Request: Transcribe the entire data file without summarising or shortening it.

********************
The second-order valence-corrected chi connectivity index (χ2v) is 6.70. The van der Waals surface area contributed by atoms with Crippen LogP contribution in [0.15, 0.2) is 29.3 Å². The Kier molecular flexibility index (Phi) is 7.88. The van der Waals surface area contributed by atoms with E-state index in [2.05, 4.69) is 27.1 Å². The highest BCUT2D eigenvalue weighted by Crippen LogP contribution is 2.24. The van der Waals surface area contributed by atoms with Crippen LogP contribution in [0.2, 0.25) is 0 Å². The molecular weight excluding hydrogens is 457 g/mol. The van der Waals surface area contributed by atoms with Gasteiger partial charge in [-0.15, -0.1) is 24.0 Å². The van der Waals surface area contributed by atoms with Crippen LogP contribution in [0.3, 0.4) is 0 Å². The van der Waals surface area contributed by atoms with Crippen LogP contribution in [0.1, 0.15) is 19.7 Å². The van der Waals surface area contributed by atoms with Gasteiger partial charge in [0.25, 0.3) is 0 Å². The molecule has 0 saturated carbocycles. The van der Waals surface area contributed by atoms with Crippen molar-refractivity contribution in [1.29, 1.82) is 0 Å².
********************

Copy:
The second-order valence-corrected chi connectivity index (χ2v) is 6.70. The van der Waals surface area contributed by atoms with Crippen LogP contribution in [0.15, 0.2) is 29.3 Å². The Kier molecular flexibility index (Phi) is 7.88. The van der Waals surface area contributed by atoms with E-state index in [2.05, 4.69) is 27.1 Å². The highest BCUT2D eigenvalue weighted by Crippen LogP contribution is 2.24. The van der Waals surface area contributed by atoms with Crippen LogP contribution in [0.2, 0.25) is 0 Å². The molecular weight excluding hydrogens is 457 g/mol. The van der Waals surface area contributed by atoms with Gasteiger partial charge in [-0.15, -0.1) is 24.0 Å². The van der Waals surface area contributed by atoms with Crippen LogP contribution in [0.3, 0.4) is 0 Å². The van der Waals surface area contributed by atoms with Crippen LogP contribution in [0.1, 0.15) is 19.7 Å². The van der Waals surface area contributed by atoms with Gasteiger partial charge in [0.25, 0.3) is 0 Å². The molecule has 0 saturated carbocycles. The van der Waals surface area contributed by atoms with Crippen molar-refractivity contribution in [1.29, 1.82) is 0 Å².